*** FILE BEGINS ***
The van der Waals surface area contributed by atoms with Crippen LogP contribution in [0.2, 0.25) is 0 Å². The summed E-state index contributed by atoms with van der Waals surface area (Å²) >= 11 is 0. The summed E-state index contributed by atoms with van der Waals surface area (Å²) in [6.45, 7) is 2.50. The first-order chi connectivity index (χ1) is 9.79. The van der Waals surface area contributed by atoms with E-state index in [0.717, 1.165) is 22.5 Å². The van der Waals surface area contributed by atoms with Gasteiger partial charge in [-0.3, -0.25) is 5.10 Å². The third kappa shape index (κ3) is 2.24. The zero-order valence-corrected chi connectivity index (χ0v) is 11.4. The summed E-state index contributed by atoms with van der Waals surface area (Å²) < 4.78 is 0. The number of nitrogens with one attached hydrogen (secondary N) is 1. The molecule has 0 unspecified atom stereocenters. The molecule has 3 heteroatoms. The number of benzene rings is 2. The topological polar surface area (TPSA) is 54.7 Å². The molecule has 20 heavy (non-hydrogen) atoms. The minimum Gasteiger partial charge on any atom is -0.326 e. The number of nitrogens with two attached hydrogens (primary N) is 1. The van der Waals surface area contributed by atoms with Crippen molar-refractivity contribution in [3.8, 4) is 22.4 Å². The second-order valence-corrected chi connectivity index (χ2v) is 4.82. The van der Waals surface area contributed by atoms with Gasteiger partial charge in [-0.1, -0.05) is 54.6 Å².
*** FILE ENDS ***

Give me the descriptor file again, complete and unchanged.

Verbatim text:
The van der Waals surface area contributed by atoms with Crippen LogP contribution in [0.2, 0.25) is 0 Å². The summed E-state index contributed by atoms with van der Waals surface area (Å²) >= 11 is 0. The summed E-state index contributed by atoms with van der Waals surface area (Å²) in [6.45, 7) is 2.50. The first-order chi connectivity index (χ1) is 9.79. The van der Waals surface area contributed by atoms with E-state index in [0.717, 1.165) is 22.5 Å². The van der Waals surface area contributed by atoms with Gasteiger partial charge in [-0.3, -0.25) is 5.10 Å². The third kappa shape index (κ3) is 2.24. The zero-order valence-corrected chi connectivity index (χ0v) is 11.4. The summed E-state index contributed by atoms with van der Waals surface area (Å²) < 4.78 is 0. The number of nitrogens with one attached hydrogen (secondary N) is 1. The molecule has 0 unspecified atom stereocenters. The molecule has 3 heteroatoms. The number of benzene rings is 2. The topological polar surface area (TPSA) is 54.7 Å². The molecule has 20 heavy (non-hydrogen) atoms. The minimum Gasteiger partial charge on any atom is -0.326 e. The number of nitrogens with two attached hydrogens (primary N) is 1. The van der Waals surface area contributed by atoms with Crippen molar-refractivity contribution in [3.8, 4) is 22.4 Å². The second-order valence-corrected chi connectivity index (χ2v) is 4.82. The van der Waals surface area contributed by atoms with Gasteiger partial charge in [-0.1, -0.05) is 54.6 Å².